The traditional 9-to-5 job is no longer the sole ‘norm’. Shift work, involving irregular hours or night shifts, has become a part of many industries. While it accommodates around-the-clock demands, its impact on health remains a topic of concern.
The human body operates on an internal clock known as the circadian rhythm. A mechanism that regulates various physiological functions, including sleep-wake cycles, hormone production, and body temperature. This rhythm syncs with the natural light-dark cycle, crucial for maintaining overall health. Individuals engaged in shift work, such as nurses, emergency responders, and others, confront a constant challenge to this natural rhythm. They often work during the night or irregular hours, disrupting their body’s internal clock and throwing their circadian rhythms out of balance.
The MS Puzzle
Multiple Sclerosis, an autoimmune condition affecting the central nervous system, has shown intriguing links to circadian rhythms. Studies indicate that disruptions in these rhythms might contribute to the development or exacerbation of MS symptoms. Recent research has shown a correlation between individuals engaged in shift work and an increased risk of developing MS. The disturbance in circadian rhythms from irregular work hours appears to act as a potential trigger, heightening vulnerability to MS.
A 2015 study examined data from Swedish population registers, analyzing around 2 million individuals. Researchers found a modestly increased risk of MS among individuals working irregular or long hours, particularly in specific occupations like nurses, doctors, and other healthcare workers who frequently engage in shift work (Hedström et al., 2015).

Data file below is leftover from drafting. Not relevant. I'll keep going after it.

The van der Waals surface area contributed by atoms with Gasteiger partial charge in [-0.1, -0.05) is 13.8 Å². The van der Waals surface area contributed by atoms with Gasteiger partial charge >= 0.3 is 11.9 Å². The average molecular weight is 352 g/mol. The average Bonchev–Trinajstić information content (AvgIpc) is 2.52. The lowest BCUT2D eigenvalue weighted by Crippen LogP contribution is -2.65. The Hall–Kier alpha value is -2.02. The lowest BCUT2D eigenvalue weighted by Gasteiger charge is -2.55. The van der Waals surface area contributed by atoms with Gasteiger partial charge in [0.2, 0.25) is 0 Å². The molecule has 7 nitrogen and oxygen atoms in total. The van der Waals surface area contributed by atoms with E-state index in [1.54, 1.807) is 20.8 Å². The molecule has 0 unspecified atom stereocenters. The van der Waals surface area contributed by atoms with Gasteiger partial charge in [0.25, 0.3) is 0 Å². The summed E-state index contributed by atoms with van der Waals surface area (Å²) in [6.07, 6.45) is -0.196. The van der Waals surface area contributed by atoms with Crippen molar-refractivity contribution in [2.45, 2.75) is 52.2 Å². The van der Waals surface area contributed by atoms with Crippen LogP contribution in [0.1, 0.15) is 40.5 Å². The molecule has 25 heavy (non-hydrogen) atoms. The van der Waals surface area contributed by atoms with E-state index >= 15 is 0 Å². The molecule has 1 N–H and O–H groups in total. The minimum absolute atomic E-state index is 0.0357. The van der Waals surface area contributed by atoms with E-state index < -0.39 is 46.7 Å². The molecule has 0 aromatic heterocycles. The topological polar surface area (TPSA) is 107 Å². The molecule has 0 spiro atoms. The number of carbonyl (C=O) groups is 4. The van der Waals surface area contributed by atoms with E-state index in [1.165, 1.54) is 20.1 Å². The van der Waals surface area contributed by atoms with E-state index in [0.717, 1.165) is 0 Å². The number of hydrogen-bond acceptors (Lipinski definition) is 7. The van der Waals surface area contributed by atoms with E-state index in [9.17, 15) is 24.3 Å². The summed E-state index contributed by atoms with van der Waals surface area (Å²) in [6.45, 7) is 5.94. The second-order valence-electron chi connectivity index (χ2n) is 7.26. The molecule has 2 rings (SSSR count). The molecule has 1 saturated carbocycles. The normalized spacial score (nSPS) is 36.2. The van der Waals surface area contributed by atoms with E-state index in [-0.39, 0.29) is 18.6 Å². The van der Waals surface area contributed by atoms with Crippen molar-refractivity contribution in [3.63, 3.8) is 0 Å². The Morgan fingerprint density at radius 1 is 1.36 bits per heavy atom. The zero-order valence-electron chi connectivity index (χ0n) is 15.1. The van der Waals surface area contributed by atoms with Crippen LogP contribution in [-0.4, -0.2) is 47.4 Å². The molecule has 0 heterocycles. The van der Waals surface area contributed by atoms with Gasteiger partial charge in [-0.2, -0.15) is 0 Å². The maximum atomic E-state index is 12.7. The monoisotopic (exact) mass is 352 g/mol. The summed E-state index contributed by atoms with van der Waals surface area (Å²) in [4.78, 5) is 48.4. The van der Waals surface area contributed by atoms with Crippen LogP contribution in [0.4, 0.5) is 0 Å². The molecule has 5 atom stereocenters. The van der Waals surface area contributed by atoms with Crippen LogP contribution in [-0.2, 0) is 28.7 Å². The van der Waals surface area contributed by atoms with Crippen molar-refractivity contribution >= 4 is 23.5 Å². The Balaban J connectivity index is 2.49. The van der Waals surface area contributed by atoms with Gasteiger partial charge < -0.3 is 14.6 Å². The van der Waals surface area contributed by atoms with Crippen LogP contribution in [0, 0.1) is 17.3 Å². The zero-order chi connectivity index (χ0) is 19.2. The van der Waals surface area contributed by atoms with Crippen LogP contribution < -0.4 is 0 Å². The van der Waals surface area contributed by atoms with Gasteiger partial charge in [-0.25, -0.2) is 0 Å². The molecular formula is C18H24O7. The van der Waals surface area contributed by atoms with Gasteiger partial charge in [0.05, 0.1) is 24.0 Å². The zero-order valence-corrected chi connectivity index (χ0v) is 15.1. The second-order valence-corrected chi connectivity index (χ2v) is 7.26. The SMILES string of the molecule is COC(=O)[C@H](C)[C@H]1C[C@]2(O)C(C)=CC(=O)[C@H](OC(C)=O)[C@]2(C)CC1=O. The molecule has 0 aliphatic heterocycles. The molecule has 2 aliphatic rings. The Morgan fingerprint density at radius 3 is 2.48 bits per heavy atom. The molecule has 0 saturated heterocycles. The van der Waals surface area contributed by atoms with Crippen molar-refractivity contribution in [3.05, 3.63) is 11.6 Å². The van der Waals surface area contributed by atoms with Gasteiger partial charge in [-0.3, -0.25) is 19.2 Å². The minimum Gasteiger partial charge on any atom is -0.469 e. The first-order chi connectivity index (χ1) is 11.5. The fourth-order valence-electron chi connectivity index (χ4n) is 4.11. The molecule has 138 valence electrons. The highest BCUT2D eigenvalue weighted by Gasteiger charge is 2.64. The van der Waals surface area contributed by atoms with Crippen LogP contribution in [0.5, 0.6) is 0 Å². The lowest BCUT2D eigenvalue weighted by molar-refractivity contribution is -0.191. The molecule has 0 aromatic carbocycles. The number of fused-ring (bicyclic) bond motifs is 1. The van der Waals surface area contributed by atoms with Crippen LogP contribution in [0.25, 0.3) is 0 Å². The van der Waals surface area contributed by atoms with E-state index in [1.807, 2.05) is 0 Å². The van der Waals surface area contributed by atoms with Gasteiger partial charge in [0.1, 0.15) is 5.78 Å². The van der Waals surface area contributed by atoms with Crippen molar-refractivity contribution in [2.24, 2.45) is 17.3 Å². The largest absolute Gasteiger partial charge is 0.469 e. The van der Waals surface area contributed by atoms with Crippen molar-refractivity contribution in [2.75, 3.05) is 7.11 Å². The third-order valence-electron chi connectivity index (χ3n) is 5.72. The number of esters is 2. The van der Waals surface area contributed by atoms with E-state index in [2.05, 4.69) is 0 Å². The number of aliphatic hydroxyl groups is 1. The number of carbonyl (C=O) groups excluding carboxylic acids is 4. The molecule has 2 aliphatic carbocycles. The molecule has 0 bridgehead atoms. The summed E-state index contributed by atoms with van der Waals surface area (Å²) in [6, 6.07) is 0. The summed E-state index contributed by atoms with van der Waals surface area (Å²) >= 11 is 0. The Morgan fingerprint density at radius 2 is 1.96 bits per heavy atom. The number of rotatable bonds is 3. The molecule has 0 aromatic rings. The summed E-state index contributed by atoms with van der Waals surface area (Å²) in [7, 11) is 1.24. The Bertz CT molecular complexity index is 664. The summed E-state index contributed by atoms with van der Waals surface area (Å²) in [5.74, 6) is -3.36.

Mechanisms at Play
Researchers speculate on various mechanisms driving this connection. Disrupted sleep patterns, reduced exposure to natural light, altered melatonin production, and increased stress levels are among the factors that may link irregular work hours to the onset or progression of MS. Ongoing research looks deeper into understanding the relationship between circadian disruptions and MS susceptibility. Innovative interventions, tailored scheduling, and workplace adjustments may present a potential avenue to preserve the health of shift workers.
The interplay between circadian rhythms and MS risk emphasizes the need for proactive measures, informed policies, and continued research to preserve the health of individuals engaged in non-traditional work schedules. By understanding this relationship, future studies could investigate ways to develop new strategies and/or interventions to protect circadian rhythms and overall health.
Written by Katie Goddard
Hedström, A. K., Åkerstedt, T., Olsson, T., & Alfredsson, L. (2015). Shift work influences multiple sclerosis risk. Multiple sclerosis (Houndmills, Basingstoke, England), 21(9), 1195–1199. https://doi.org/10.1177/1352458514563592 Pivovarova-Ramich, O., Zimmermann, H. G., & Paul, F. (2023). Multiple sclerosis and circadian rhythms: Can diet act as a treatment?. Acta physiologica (Oxford, England), 237(4), e13939. https://doi.org/10.1111/apha.13939